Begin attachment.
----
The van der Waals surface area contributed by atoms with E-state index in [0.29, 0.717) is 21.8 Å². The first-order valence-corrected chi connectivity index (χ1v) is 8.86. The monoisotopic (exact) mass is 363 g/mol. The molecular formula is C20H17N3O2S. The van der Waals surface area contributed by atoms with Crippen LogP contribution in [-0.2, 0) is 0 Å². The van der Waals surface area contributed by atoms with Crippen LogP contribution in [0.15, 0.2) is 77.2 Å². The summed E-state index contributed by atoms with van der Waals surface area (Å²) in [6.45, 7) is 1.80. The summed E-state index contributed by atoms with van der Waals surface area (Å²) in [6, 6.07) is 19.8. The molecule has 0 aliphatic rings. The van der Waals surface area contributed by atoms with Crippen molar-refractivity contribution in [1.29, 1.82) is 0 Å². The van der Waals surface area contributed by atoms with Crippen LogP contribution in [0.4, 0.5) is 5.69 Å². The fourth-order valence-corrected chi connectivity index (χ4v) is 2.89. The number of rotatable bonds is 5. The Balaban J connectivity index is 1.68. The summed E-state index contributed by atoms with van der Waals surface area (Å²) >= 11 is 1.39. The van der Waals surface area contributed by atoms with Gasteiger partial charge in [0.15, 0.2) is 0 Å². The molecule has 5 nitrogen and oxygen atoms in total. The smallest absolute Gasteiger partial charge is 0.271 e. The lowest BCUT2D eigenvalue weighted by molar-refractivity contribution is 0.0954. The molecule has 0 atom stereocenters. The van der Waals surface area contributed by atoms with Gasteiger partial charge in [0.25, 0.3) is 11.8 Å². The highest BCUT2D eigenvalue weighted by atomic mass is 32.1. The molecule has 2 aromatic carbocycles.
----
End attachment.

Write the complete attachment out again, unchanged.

The van der Waals surface area contributed by atoms with E-state index in [0.29, 0.717) is 21.8 Å². The first-order valence-corrected chi connectivity index (χ1v) is 8.86. The monoisotopic (exact) mass is 363 g/mol. The molecular formula is C20H17N3O2S. The van der Waals surface area contributed by atoms with Crippen LogP contribution in [-0.2, 0) is 0 Å². The van der Waals surface area contributed by atoms with Crippen LogP contribution in [0.15, 0.2) is 77.2 Å². The summed E-state index contributed by atoms with van der Waals surface area (Å²) in [6.45, 7) is 1.80. The summed E-state index contributed by atoms with van der Waals surface area (Å²) in [6, 6.07) is 19.8. The molecule has 0 aliphatic rings. The van der Waals surface area contributed by atoms with Crippen molar-refractivity contribution in [1.29, 1.82) is 0 Å². The van der Waals surface area contributed by atoms with Crippen LogP contribution in [0.4, 0.5) is 5.69 Å². The fourth-order valence-corrected chi connectivity index (χ4v) is 2.89. The number of rotatable bonds is 5. The Balaban J connectivity index is 1.68. The summed E-state index contributed by atoms with van der Waals surface area (Å²) >= 11 is 1.39. The van der Waals surface area contributed by atoms with Gasteiger partial charge in [0.15, 0.2) is 0 Å². The molecule has 5 nitrogen and oxygen atoms in total. The smallest absolute Gasteiger partial charge is 0.271 e. The lowest BCUT2D eigenvalue weighted by molar-refractivity contribution is 0.0954. The molecule has 0 atom stereocenters. The van der Waals surface area contributed by atoms with Gasteiger partial charge in [0.25, 0.3) is 11.8 Å². The highest BCUT2D eigenvalue weighted by atomic mass is 32.1. The molecule has 2 aromatic carbocycles.